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Douglas Adams: Parrots the Universe and Everything

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    It’s a very interesting, and unusual,
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    Thank you very much, ladies and gentlemen
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    and weird experience for me
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    to be talking in my home town. Which is…
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    Now, amongst the books
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    that Constance mentioned
    when she’s introducing me,
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    The Hitchhiker’s Guide,
    Dirk Gently and so on,
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    it was not my favourite book.
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    And my favourite book
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    is what I’m here to talk about tonight.
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    Virtually every author I know,
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    their own favourite book is the one
    that sold the least.
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    It’s somehow the runt of the litter,
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    it’s the one you’ve always
    just loved the most.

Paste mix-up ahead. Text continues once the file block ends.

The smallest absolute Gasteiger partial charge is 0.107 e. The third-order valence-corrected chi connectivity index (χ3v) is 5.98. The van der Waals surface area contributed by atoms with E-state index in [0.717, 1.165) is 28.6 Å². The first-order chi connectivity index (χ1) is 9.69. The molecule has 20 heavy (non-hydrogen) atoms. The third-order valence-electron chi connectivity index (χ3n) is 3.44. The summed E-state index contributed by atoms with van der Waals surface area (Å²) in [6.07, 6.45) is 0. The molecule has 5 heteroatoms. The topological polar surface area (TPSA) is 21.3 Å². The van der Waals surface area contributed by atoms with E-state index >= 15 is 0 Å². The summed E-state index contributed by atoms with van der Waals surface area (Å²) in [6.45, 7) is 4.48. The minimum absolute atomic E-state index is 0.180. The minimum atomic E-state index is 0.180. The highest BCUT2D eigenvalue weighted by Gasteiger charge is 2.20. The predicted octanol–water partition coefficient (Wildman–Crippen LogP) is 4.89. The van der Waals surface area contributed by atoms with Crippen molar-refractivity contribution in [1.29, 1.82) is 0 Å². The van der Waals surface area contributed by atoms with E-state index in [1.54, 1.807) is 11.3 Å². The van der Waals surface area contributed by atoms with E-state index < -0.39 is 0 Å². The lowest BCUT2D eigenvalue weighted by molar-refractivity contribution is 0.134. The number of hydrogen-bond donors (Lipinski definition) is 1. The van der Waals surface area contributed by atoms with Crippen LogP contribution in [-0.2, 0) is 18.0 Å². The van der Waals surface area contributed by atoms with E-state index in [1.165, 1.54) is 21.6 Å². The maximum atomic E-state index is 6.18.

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    And I want to tell you about
    how this came about.
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    Sometime in about the mid 1980s,
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    the phone rang.
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    And the voice said,
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    “We want you to go to Madagascar.
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    We want you to look for
    a very rare form of lemur,
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    called the Aye-aye.
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    The plane leaves in two weeks,
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    we would like you to be on it.”
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    Now I—assuming they’ve got
    the wrong number—said “yes!”
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    before they could discover their mistake.
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    But in fact it turned out
    that they decided,
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    “Well, here is somebody who
    doesn’t know anything about lemurs,
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    anything about the Aye-aye,
    anything about Madagascar,
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    let’s send him.”
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    So I started to try
    and find out something about it,
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    and it turns out it’s very interesting.
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    Lemurs used to be
    the dominant primate in all the world.
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    And they were very,
    very gentle, pleasant creatures.
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    They were a little bit
    like sort of cat size,
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    and they used to hang around in the trees